Editor’s Note: This article contains references to cancer and death.
You may have noticed that each of my columns has followed roughly the same formula: I include an image from that week’s game, introduce the game’s genre and gameplay, survey its pros and cons and offer a final opinion on the game as an entire package. But I can’t do that this week. Not with this game.
That Dragon, Cancer is a story and an experience made by people who have been impacted by a certain sort of emotional trauma, intended for those who might not have been through such an experience. It is an independent “game” released by a small team, including Ryan and Amy Green. Ryan and Amy are married and had a son named Joel, who was diagnosed with brain cancer at age one. After living with it for four years, Joel died. This game is about Ryan, Amy and Joel’s lives.
The controls in That Dragon, Cancer are as simple as they come: You look around the game universe with either your mouse or a control stick and interact with objects and people by clicking or pressing a single button. There are some sections where the gameplay changes, but I don’t want to spoil these, as they are powerful punctuations within the story. Overall, you look and you touch; that is the totality of your control over the characters. You don’t choose what they say, only what you hear.
The game is split into chapters, each focusing on a period in Joel’s treatment. You’ll find yourself at a pond, talking about Joel and his condition, at the hospital the day he’s released and at a church in prayer. These aren’t just places, but symbols that persist throughout the game, each culminating in their own unique and powerful way. The chapters and locations move the experience forward, never overstaying their welcome and finishing in intriguing ways.
I’m not going to talk about the pros and cons of That Dragon, Cancer. That would be like commenting on how “well done” someone’s grief is or how “complete” their mourning is. That Dragon, Cancer is a project of absolute love. It deals with love for one who is not present, love of a child that even the parents never really got to know. Joel was only a child and That Dragon, Cancer makes sure that we understand how that innocence was destroyed.
For a long time, people have thought of games as time-wasters or diversions only for children, despite the fact that, according to The Telegraph, the average gamer is 35 years old. We can’t say that games are just for kids anymore, so why do we color our views of the medium with games we despise and look down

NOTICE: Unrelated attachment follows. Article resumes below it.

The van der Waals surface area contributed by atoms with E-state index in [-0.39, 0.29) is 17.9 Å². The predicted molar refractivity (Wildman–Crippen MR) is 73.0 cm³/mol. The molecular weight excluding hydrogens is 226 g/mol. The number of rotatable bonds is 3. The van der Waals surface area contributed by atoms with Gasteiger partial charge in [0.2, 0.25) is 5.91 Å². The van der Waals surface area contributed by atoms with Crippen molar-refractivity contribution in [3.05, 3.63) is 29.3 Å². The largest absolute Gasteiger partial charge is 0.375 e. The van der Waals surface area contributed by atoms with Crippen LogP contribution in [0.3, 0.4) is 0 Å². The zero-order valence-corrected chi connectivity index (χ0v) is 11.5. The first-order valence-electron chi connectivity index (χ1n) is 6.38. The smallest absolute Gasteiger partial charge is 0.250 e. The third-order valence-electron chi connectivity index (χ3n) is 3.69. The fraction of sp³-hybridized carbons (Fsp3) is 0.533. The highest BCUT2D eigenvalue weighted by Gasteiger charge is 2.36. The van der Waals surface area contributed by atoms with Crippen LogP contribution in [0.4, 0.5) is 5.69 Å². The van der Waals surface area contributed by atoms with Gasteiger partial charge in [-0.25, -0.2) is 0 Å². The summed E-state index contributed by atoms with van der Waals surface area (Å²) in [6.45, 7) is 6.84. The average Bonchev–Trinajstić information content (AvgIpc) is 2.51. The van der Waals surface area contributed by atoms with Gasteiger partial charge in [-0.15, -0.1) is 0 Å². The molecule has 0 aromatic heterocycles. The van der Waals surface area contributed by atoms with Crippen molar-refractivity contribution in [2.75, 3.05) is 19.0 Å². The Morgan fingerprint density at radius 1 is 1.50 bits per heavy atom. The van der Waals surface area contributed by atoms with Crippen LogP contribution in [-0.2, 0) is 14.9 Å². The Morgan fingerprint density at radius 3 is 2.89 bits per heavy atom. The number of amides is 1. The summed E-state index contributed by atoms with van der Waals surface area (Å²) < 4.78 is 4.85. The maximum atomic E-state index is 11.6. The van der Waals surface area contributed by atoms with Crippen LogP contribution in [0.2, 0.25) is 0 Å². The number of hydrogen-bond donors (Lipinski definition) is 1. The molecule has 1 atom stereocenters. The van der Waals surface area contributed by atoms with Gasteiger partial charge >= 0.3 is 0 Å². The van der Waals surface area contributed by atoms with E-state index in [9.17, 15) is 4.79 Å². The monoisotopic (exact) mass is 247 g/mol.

upon? Why not go out of our way to find that one great gaming experience that proves our own unsubstantiated rule wrong?
For a while now, games have been trying to go beyond the confines of traditional narrative. Gone Home, Dear Esther, Her Story and The Stanley Parable are all games that utilize unique storytelling devices to turn the medium on its head. That Dragon, Cancer does this as well but in a uniquely powerful and uncomfortable way: It talks about death.
While numerous mediums have confronted death in their own ways, That Dragon, Cancer exposes someone’s death on a level that feels highly personal. Joel is not just a character; he is a person that we truly get to know over the course of two hours. And in those two hours, we understand that there is a hole where he once existed that cannot be filled. This painful reality is the crux of That Dragon, Cancer.
I’ve played a lot of games since I initially became interested in gaming. I can recommend at least one game for basically anyone’s preferences. I have no problem recommending most games that I love, but That Dragon, Cancer is a special case. I don’t know who I would want to give it to. This game is about a pain more profound than can be explained. It’s visceral. It hurts.
However, I really can’t stress enough the achievement of this game. It’s one of the first experiences to combine visual metaphor well with simple, preestablished controls. Tone is consistent throughout, whether expressed in its mechanics, art or narrative presentation. The ending — a scene I assumed would only accentuate the grief — instead serves as a reminder of permanence.
If you can imagine yourself doing so, play That Dragon, Cancer. If you feel you can’t, know that its creators understand.